Earlier this month Magnum Hunter Resources (NYSE:MHR) finally filed its long-awaited annual report. The company's report was delayed after it fired its auditor. This document is a great tool for investors to get a really good picture of the company, which is exactly why investors should take the time to read it. To help investors know what to look for when reading the report (which you can assess here – link opens a PDF), I'm going to explain the three important numbers you'll find in that report.
One of the most important numbers in an oil and gas company's annual report is its proved reserves. The proved reserves are the estimated economically producible oil and gas that the company possesses. These are the most important reserves because they are the reserves that the company and its engineers are most certain are actually there.
For Magnum Hunter that number is 61.7 million barrels of oil equivalent, or Boe, as of the end of last year. It's a number that excludes the 11.4 million Boe of reserves in the Eagle Ford that were sold to Penn Virginia (NYSE:PVA) earlier this year. Magnum's reserves are 57% oil and natural gas liquids, and more than half of those reserves are in the company's acreage in the Appalachian Basin. This number is important because it's where investors can build a base value for the company, which is where the next number comes into play.
The next number to get to know is the PV-10, which is the present value of future net revenues as the reserves are produced. This gives investors a sort of baseline value for a company and in Magnum Hunter's case its PV-10 as of the end of last year was $753.4 million:
That figure excludes the Eagle Ford sale which had a PV-10 of $227.8 million. This is where it should be noted that Magnum Hunter sold those assets for just over $400 million. So, while the PV-10 is a good baseline for value, it doesn't account for everything, including potential upside from probable and possible reserves as well as other intangibles. That is one reason why Magnum Hunter's total enterprise value is more than double its PV-10.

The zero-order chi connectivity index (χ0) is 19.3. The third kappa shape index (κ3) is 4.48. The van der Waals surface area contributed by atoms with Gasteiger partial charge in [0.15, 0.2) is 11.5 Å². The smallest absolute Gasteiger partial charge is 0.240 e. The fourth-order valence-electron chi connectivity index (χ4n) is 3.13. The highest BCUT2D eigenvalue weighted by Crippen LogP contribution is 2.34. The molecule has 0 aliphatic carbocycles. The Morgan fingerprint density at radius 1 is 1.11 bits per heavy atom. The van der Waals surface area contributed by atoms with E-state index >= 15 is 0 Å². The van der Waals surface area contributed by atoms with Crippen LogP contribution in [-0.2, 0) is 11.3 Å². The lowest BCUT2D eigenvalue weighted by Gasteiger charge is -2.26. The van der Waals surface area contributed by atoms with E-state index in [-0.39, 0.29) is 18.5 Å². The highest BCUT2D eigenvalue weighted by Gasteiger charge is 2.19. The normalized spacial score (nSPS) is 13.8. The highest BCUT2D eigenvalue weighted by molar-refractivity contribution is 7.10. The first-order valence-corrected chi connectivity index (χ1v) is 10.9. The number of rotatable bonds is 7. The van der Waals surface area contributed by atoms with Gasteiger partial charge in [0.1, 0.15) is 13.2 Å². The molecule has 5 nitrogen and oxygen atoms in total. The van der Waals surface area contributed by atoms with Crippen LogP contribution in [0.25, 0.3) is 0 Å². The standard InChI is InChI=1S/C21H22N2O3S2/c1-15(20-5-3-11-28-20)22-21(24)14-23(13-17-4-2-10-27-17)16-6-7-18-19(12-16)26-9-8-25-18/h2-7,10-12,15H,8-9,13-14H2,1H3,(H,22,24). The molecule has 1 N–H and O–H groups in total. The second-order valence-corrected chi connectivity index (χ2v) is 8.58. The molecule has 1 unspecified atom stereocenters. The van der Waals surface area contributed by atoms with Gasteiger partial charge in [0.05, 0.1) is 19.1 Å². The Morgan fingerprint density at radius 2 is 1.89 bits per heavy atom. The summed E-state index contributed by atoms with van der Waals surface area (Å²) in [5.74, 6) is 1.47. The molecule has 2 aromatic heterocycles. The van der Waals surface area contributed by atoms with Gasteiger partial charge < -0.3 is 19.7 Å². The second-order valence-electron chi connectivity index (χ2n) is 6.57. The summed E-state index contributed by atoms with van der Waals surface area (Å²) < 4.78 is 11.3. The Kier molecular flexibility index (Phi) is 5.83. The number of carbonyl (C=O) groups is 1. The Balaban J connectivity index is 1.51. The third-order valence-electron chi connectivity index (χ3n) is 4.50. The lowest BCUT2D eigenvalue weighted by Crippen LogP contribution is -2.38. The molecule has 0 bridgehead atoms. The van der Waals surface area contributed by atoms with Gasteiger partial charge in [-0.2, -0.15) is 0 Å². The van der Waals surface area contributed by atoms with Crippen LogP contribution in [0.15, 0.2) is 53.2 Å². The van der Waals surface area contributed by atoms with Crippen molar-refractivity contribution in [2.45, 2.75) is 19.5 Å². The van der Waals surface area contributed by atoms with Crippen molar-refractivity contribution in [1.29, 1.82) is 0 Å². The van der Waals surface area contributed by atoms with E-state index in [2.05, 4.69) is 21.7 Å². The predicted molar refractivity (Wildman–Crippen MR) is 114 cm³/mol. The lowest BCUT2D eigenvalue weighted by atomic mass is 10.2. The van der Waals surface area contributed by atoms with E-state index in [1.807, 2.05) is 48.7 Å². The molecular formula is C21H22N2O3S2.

Changes to the reserves
The final number to drill down into notes the changes in the reserves; the company includes its Eagle Ford acres in its annual report. This will give you an idea of how good the company is at organically replacing its reserves. Take a look at the following chart from its annual report:
Note that the company began the year with 44.9 million Boe of proved reserves and ended the year with 73.1 million Boe. There were two major drivers of increases in reserves last year, purchase of reserves in place and revisions of previous estimates. The company added 16.8 million Boe to its reserves because it was able to revise its reserves upward. This could have been due to how wells were performing, new data, or changes in technology.
Unlike a lot of its peers, Magnum Hunter didn't take a very large impairment charge for its proved reserves last year; it only booked a $4.1 million dollar charge, though it did take a much larger charge of $70.6 million for unproved properties. Last year, low natural gas prices really hurt the 50 top oil and gas companies as the group took $26.4 billion in impairment charges. This took a bite out of the reported profits at a number of companies, including Southwest Energy (NYSE:SWN), which got crushed last year as it was forced to take a $2.97 billion charge on its proved oil and gas properties. What this all boils down to is that Magnum Hunter could still economically produce virtually all of its proved reserves despite last year's low-price environment. The same can't be said for Southwest, which will have to wait for gas prices to pick up before it can put those reserves back on the books, let alone produce them.
The final important number worth pointing out is that while Magnum Hunter produced 4.8 million Boe last year, it only was able to add 3.5 million Boe through discoveries and extensions. It's better to see the company discover more oil each year than it produces, but overall its numbers are pretty solid. The other thing to keep in mind is that proved developed reserves went up substantially from 24.2 million Boe to 43.5 million Boe. These are reserves that can be expected to be produced but it will take the application of fluid injection or other improved recovery techniques to make it happen. Enhanced oil recovery methods, such as water flooding or carbon dioxide injection, are some of the most common techniques used to extract these kinds of reserves.
Final Foolish thoughts
Now that the numbers are finally out, Magnum Hunter investors have a much better understanding of how the company did last year. Overall, reserves are up, which is exactly what you'd expect after the company spent just over a billion dollars in acquisitions as well as exploration and development. In the year ahead, investors should expect the company to continue to grow both its reserves and value as its continues to invest to develop its asset base.
Fool contributor Matt DiLallo has no position in any stocks mentioned. The Motley Fool has no position in any of the stocks mentioned. Try any of our Foolish newsletter services free for 30 days. We Fools may not all hold the same opinions, but we all believe that considering a diverse range of insights makes us better investors. The Motley Fool has a disclosure policy.